US search spend increased 16% year-over-year in Q1 2012, while ROI grew 11% year-over-year, indicating room for increased spend, per an [download page] April 2012 report from Adobe. In fact, the report predicts that search spend in the US will increase 10-15% for the rest of 2012. Mobile had a strong showing in Q1, with overall spend on devices reaching 7.65% of all search spend in the US, forecast to grow to 15-20% of total spend by the end of this year.
Adobe’s figures compare to April 2012 data from IgnitionOne, which reported paid search spending growing 30.3% year-over-year in Q1. That study also reported that mobile search held 12.3% share of total search advertising spend in Q1, relatively unchanged from the previous quarter.
Google cost per click (CPC) dropped 5% year-over-year in Q1 2012, while Bing/Yahoo continued to rise, growing 18% from Q1 2011. Google increased click volume by 21% compared to a year earlier, while Bing/Yahoo volume remained relatively flat. Search spend share remained relatively steady at 79% for Google and 21% for Bing/Yahoo.
While impressions on Bing/Yahoo declined by 7%, they increased by 5% on Google. Google click-through rates (CTR) jumped 21%, while they dropped by 1% on Bing/Yahoo. Meanwhile, the average revenue per click (RPC) for Bing/Yahoo remains significantly higher than for Google, although the 18% year-over-year increase in Bing/Yahoo CPC rates means that the ROI on Bing/Yahoo is now basically equal to the ROI for Google.
Data from Adobe’s “Global Digital Advertising Q1 2012 Update” indicates that tablets are fueling much of mobile’s growth in the search space, with tablet spend growing from virtually nothing in May 2011 to 4.25% of all search ad spend by March 2012. This means that spending on tablets now exceeds smartphones, with the inflection point occurring in October 2011.
The IgnitionOne report (see link above) also finds greater paid search spending on tablets, with the devices making up a greater proportion of overall paid search spend. According to that report, tablets accounted for 67.4% of total mobile budgets in Q1 2012, meaning that they held 8.3% of total search advertising budgets for the quarter.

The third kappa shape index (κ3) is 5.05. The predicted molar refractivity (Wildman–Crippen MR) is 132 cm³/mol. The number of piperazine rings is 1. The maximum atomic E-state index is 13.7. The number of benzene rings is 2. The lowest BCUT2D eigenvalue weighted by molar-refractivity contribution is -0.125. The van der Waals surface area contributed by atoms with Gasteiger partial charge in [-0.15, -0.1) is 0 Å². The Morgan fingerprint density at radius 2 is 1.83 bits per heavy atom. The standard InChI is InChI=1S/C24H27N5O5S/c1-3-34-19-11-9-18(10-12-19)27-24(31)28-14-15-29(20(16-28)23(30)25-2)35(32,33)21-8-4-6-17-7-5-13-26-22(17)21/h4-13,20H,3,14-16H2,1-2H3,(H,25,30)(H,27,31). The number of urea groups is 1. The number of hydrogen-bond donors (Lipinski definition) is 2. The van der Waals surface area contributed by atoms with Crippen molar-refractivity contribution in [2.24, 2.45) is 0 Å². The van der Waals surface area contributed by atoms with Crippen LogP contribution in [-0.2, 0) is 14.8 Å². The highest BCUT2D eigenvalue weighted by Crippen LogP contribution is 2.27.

Meanwhile, data from the Adobe report indicates that tablets are displaying 4% higher conversion rates than desktop, while mobile conversion rates are much lower, at just 29% of desktop rates. CPC rates on tablets are at 70% of desktop rates, while on mobiles they are at 55% of desktop rates.
Facebook post engagement increased 176% year-over-year, possibly due to the new platform changes the social network has made in the past 2 quarters. Facebook spend has also grown significantly, by 93% year-over-year, representing 3-5% of search spend. And while Facebook ad CPC rates have increased 40% quarter-over-quarter for the past 3 quarters, CPC rates on Sponsored Stories tend to be lower than Marketplace Ads, which Adobe interprets to mean that temporary decreases in CPC rates may be upcoming.
About the Data: The Adobe analysis of digital marketing and Facebook performance is based on data derived from technology Adobe acquired from Efficient Frontier and Context Optional, which is now part of the Adobe Digital Marketing Suite (DMS). Adobe built a client index representing over 15 advertisers and 20 million fans from a multitude of verticals including retail, entertainment, CPG, and finance from a subset of advertisers, brands, and fans managed through the platforms. Adobe then analyzed advertiser and user behavior for three quarters, beginning in Q2 2011.
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